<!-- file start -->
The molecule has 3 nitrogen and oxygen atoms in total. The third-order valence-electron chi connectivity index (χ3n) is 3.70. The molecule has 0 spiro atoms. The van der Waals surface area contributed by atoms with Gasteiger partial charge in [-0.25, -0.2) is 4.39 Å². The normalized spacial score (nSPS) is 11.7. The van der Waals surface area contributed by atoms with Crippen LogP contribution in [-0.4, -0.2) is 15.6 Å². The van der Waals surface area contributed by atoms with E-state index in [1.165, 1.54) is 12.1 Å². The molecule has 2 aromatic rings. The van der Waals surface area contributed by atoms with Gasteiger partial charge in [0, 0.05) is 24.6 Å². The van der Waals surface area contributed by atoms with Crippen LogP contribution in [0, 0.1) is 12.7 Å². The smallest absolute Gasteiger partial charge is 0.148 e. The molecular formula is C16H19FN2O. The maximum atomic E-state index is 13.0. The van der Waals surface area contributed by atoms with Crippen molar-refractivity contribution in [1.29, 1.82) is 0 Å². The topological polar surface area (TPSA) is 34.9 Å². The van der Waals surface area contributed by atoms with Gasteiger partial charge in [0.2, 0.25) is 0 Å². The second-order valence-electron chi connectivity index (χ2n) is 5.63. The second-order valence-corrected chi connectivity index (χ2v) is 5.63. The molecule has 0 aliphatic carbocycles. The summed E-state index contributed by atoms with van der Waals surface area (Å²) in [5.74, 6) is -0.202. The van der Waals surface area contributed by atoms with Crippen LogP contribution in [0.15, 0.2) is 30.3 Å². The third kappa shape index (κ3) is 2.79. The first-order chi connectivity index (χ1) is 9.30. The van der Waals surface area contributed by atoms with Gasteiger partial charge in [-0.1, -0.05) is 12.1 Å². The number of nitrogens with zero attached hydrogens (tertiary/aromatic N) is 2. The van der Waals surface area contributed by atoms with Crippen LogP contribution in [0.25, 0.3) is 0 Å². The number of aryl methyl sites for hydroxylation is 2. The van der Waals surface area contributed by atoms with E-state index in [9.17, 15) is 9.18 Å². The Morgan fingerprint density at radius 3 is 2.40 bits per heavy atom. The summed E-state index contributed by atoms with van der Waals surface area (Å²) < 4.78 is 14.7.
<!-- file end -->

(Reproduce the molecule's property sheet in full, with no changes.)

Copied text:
The molecule has 3 nitrogen and oxygen atoms in total. The third-order valence-electron chi connectivity index (χ3n) is 3.70. The molecule has 0 spiro atoms. The van der Waals surface area contributed by atoms with Gasteiger partial charge in [-0.25, -0.2) is 4.39 Å². The normalized spacial score (nSPS) is 11.7. The van der Waals surface area contributed by atoms with Crippen LogP contribution in [-0.4, -0.2) is 15.6 Å². The van der Waals surface area contributed by atoms with E-state index in [1.165, 1.54) is 12.1 Å². The molecule has 2 aromatic rings. The van der Waals surface area contributed by atoms with Gasteiger partial charge in [0, 0.05) is 24.6 Å². The van der Waals surface area contributed by atoms with Crippen LogP contribution in [0, 0.1) is 12.7 Å². The smallest absolute Gasteiger partial charge is 0.148 e. The molecular formula is C16H19FN2O. The maximum atomic E-state index is 13.0. The van der Waals surface area contributed by atoms with Crippen molar-refractivity contribution in [1.29, 1.82) is 0 Å². The topological polar surface area (TPSA) is 34.9 Å². The van der Waals surface area contributed by atoms with Gasteiger partial charge in [0.2, 0.25) is 0 Å². The second-order valence-electron chi connectivity index (χ2n) is 5.63. The second-order valence-corrected chi connectivity index (χ2v) is 5.63. The molecule has 0 aliphatic carbocycles. The summed E-state index contributed by atoms with van der Waals surface area (Å²) in [5.74, 6) is -0.202. The van der Waals surface area contributed by atoms with Crippen LogP contribution in [0.15, 0.2) is 30.3 Å². The third kappa shape index (κ3) is 2.79. The first-order chi connectivity index (χ1) is 9.30. The van der Waals surface area contributed by atoms with Gasteiger partial charge in [-0.1, -0.05) is 12.1 Å². The number of nitrogens with zero attached hydrogens (tertiary/aromatic N) is 2. The van der Waals surface area contributed by atoms with Crippen LogP contribution in [0.25, 0.3) is 0 Å². The number of aryl methyl sites for hydroxylation is 2. The van der Waals surface area contributed by atoms with E-state index in [9.17, 15) is 9.18 Å². The Morgan fingerprint density at radius 3 is 2.40 bits per heavy atom. The summed E-state index contributed by atoms with van der Waals surface area (Å²) < 4.78 is 14.7.